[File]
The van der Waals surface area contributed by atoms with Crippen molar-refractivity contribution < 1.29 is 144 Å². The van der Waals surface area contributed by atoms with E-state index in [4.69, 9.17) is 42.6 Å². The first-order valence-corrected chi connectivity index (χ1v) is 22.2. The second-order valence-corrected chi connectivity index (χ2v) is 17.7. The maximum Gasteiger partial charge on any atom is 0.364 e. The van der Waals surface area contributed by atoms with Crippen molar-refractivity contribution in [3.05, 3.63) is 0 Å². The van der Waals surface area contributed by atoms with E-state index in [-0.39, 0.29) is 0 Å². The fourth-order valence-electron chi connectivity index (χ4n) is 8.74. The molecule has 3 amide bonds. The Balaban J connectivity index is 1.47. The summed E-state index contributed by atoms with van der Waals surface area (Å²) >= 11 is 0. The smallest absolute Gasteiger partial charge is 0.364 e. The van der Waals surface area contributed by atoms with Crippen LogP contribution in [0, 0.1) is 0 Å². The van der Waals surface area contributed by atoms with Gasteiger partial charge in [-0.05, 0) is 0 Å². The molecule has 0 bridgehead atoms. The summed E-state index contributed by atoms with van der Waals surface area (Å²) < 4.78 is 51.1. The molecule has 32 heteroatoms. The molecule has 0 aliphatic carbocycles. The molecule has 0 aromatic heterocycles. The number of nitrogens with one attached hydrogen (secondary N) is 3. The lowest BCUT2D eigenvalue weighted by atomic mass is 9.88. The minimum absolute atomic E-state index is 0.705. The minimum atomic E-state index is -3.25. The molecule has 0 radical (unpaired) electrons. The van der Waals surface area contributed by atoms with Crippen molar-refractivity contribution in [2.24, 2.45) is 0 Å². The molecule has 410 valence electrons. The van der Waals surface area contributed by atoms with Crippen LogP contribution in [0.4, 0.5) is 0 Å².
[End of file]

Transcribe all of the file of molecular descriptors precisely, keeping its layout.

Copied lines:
The van der Waals surface area contributed by atoms with Crippen molar-refractivity contribution < 1.29 is 144 Å². The van der Waals surface area contributed by atoms with E-state index in [4.69, 9.17) is 42.6 Å². The first-order valence-corrected chi connectivity index (χ1v) is 22.2. The second-order valence-corrected chi connectivity index (χ2v) is 17.7. The maximum Gasteiger partial charge on any atom is 0.364 e. The van der Waals surface area contributed by atoms with Crippen molar-refractivity contribution in [3.05, 3.63) is 0 Å². The van der Waals surface area contributed by atoms with E-state index in [-0.39, 0.29) is 0 Å². The fourth-order valence-electron chi connectivity index (χ4n) is 8.74. The molecule has 3 amide bonds. The Balaban J connectivity index is 1.47. The summed E-state index contributed by atoms with van der Waals surface area (Å²) >= 11 is 0. The smallest absolute Gasteiger partial charge is 0.364 e. The van der Waals surface area contributed by atoms with Crippen LogP contribution in [0, 0.1) is 0 Å². The van der Waals surface area contributed by atoms with Gasteiger partial charge in [-0.05, 0) is 0 Å². The molecule has 0 bridgehead atoms. The summed E-state index contributed by atoms with van der Waals surface area (Å²) < 4.78 is 51.1. The molecule has 32 heteroatoms. The molecule has 0 aliphatic carbocycles. The molecule has 0 aromatic heterocycles. The number of nitrogens with one attached hydrogen (secondary N) is 3. The lowest BCUT2D eigenvalue weighted by atomic mass is 9.88. The minimum absolute atomic E-state index is 0.705. The minimum atomic E-state index is -3.25. The molecule has 0 radical (unpaired) electrons. The van der Waals surface area contributed by atoms with Crippen molar-refractivity contribution in [2.24, 2.45) is 0 Å². The molecule has 410 valence electrons. The van der Waals surface area contributed by atoms with Crippen LogP contribution in [0.4, 0.5) is 0 Å².